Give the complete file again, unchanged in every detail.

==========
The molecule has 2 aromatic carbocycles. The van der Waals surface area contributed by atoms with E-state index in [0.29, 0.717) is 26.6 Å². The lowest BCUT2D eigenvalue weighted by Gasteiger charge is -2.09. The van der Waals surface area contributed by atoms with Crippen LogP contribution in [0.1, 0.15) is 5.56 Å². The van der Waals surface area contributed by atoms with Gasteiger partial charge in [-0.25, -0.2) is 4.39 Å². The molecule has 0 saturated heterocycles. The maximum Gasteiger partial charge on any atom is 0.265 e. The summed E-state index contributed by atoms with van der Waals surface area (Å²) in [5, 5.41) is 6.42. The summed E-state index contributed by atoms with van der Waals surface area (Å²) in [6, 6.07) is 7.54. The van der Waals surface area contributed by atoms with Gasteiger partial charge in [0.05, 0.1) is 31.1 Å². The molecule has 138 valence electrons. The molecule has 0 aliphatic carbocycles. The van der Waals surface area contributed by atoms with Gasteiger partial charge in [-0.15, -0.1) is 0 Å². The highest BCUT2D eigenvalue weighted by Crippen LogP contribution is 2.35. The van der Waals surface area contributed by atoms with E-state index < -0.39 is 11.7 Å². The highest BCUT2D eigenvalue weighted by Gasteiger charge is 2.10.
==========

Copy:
The molecule has 2 aromatic carbocycles. The van der Waals surface area contributed by atoms with E-state index in [0.29, 0.717) is 26.6 Å². The lowest BCUT2D eigenvalue weighted by Gasteiger charge is -2.09. The van der Waals surface area contributed by atoms with Crippen LogP contribution in [0.1, 0.15) is 5.56 Å². The van der Waals surface area contributed by atoms with Gasteiger partial charge in [-0.25, -0.2) is 4.39 Å². The molecule has 0 saturated heterocycles. The maximum Gasteiger partial charge on any atom is 0.265 e. The summed E-state index contributed by atoms with van der Waals surface area (Å²) in [5, 5.41) is 6.42. The summed E-state index contributed by atoms with van der Waals surface area (Å²) in [6, 6.07) is 7.54. The van der Waals surface area contributed by atoms with Gasteiger partial charge in [0.05, 0.1) is 31.1 Å². The molecule has 138 valence electrons. The molecule has 0 aliphatic carbocycles. The van der Waals surface area contributed by atoms with Gasteiger partial charge in [-0.15, -0.1) is 0 Å². The highest BCUT2D eigenvalue weighted by Crippen LogP contribution is 2.35. The van der Waals surface area contributed by atoms with E-state index < -0.39 is 11.7 Å². The highest BCUT2D eigenvalue weighted by Gasteiger charge is 2.10.